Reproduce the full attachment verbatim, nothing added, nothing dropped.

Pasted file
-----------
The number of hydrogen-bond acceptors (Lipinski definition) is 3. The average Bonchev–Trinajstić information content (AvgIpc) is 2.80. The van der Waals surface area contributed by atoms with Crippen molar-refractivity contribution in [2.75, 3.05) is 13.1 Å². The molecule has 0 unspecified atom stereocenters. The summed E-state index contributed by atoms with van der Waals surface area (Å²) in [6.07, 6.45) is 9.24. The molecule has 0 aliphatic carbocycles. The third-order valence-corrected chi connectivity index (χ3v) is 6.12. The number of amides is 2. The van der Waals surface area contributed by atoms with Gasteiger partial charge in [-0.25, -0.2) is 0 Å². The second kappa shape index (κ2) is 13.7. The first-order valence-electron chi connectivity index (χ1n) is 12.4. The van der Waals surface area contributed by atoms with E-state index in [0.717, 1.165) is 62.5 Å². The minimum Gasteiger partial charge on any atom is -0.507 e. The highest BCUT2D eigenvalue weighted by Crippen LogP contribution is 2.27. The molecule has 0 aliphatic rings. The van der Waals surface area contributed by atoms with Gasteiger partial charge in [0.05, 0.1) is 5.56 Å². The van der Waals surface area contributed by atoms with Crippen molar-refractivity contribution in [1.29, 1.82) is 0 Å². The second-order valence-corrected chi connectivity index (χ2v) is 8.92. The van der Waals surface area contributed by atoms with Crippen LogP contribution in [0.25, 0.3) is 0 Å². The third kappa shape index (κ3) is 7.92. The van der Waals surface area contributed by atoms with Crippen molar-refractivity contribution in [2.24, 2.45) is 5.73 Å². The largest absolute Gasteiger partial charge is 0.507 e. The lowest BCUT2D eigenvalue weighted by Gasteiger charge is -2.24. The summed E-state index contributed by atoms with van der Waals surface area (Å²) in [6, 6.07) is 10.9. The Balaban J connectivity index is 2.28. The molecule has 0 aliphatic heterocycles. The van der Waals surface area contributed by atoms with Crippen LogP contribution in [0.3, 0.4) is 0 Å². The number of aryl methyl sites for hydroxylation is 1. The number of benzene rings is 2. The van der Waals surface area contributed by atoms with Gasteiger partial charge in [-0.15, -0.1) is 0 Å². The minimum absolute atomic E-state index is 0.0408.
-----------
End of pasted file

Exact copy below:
The number of hydrogen-bond acceptors (Lipinski definition) is 3. The average Bonchev–Trinajstić information content (AvgIpc) is 2.80. The van der Waals surface area contributed by atoms with Crippen molar-refractivity contribution in [2.75, 3.05) is 13.1 Å². The molecule has 0 unspecified atom stereocenters. The summed E-state index contributed by atoms with van der Waals surface area (Å²) in [6.07, 6.45) is 9.24. The molecule has 0 aliphatic carbocycles. The third-order valence-corrected chi connectivity index (χ3v) is 6.12. The number of amides is 2. The van der Waals surface area contributed by atoms with Gasteiger partial charge in [-0.25, -0.2) is 0 Å². The second kappa shape index (κ2) is 13.7. The first-order valence-electron chi connectivity index (χ1n) is 12.4. The van der Waals surface area contributed by atoms with E-state index in [0.717, 1.165) is 62.5 Å². The minimum Gasteiger partial charge on any atom is -0.507 e. The highest BCUT2D eigenvalue weighted by Crippen LogP contribution is 2.27. The molecule has 0 aliphatic rings. The van der Waals surface area contributed by atoms with Gasteiger partial charge in [0.05, 0.1) is 5.56 Å². The van der Waals surface area contributed by atoms with Crippen molar-refractivity contribution in [1.29, 1.82) is 0 Å². The second-order valence-corrected chi connectivity index (χ2v) is 8.92. The van der Waals surface area contributed by atoms with Crippen LogP contribution in [0.25, 0.3) is 0 Å². The third kappa shape index (κ3) is 7.92. The van der Waals surface area contributed by atoms with Crippen molar-refractivity contribution in [2.24, 2.45) is 5.73 Å². The largest absolute Gasteiger partial charge is 0.507 e. The lowest BCUT2D eigenvalue weighted by Gasteiger charge is -2.24. The summed E-state index contributed by atoms with van der Waals surface area (Å²) in [6, 6.07) is 10.9. The Balaban J connectivity index is 2.28. The molecule has 0 aliphatic heterocycles. The van der Waals surface area contributed by atoms with Crippen LogP contribution in [0.3, 0.4) is 0 Å². The number of aryl methyl sites for hydroxylation is 1. The number of benzene rings is 2. The van der Waals surface area contributed by atoms with Gasteiger partial charge in [-0.15, -0.1) is 0 Å². The minimum absolute atomic E-state index is 0.0408.